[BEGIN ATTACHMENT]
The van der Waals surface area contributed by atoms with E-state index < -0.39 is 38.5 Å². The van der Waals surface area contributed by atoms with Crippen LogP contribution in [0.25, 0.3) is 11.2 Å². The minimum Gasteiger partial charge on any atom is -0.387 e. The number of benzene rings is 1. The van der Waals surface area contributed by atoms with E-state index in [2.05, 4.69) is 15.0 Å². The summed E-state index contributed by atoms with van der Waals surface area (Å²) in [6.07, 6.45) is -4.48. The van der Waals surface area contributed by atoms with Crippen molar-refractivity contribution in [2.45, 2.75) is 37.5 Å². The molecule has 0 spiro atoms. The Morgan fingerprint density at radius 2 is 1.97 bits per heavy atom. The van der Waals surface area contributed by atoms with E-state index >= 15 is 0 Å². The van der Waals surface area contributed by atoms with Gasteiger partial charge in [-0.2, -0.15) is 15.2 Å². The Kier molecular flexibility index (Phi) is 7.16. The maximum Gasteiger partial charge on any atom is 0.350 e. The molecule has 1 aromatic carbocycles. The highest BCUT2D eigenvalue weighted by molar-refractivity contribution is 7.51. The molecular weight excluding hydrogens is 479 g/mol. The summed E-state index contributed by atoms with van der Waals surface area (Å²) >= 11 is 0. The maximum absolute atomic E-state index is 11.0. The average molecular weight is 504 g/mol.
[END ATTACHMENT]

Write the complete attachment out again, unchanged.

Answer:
The van der Waals surface area contributed by atoms with E-state index < -0.39 is 38.5 Å². The van der Waals surface area contributed by atoms with Crippen LogP contribution in [0.25, 0.3) is 11.2 Å². The minimum Gasteiger partial charge on any atom is -0.387 e. The number of benzene rings is 1. The van der Waals surface area contributed by atoms with E-state index in [2.05, 4.69) is 15.0 Å². The summed E-state index contributed by atoms with van der Waals surface area (Å²) in [6.07, 6.45) is -4.48. The van der Waals surface area contributed by atoms with Crippen molar-refractivity contribution in [2.45, 2.75) is 37.5 Å². The molecule has 0 spiro atoms. The Morgan fingerprint density at radius 2 is 1.97 bits per heavy atom. The van der Waals surface area contributed by atoms with E-state index >= 15 is 0 Å². The van der Waals surface area contributed by atoms with Gasteiger partial charge in [-0.2, -0.15) is 15.2 Å². The Kier molecular flexibility index (Phi) is 7.16. The maximum Gasteiger partial charge on any atom is 0.350 e. The molecule has 1 aromatic carbocycles. The highest BCUT2D eigenvalue weighted by molar-refractivity contribution is 7.51. The molecular weight excluding hydrogens is 479 g/mol. The summed E-state index contributed by atoms with van der Waals surface area (Å²) >= 11 is 0. The maximum absolute atomic E-state index is 11.0. The average molecular weight is 504 g/mol.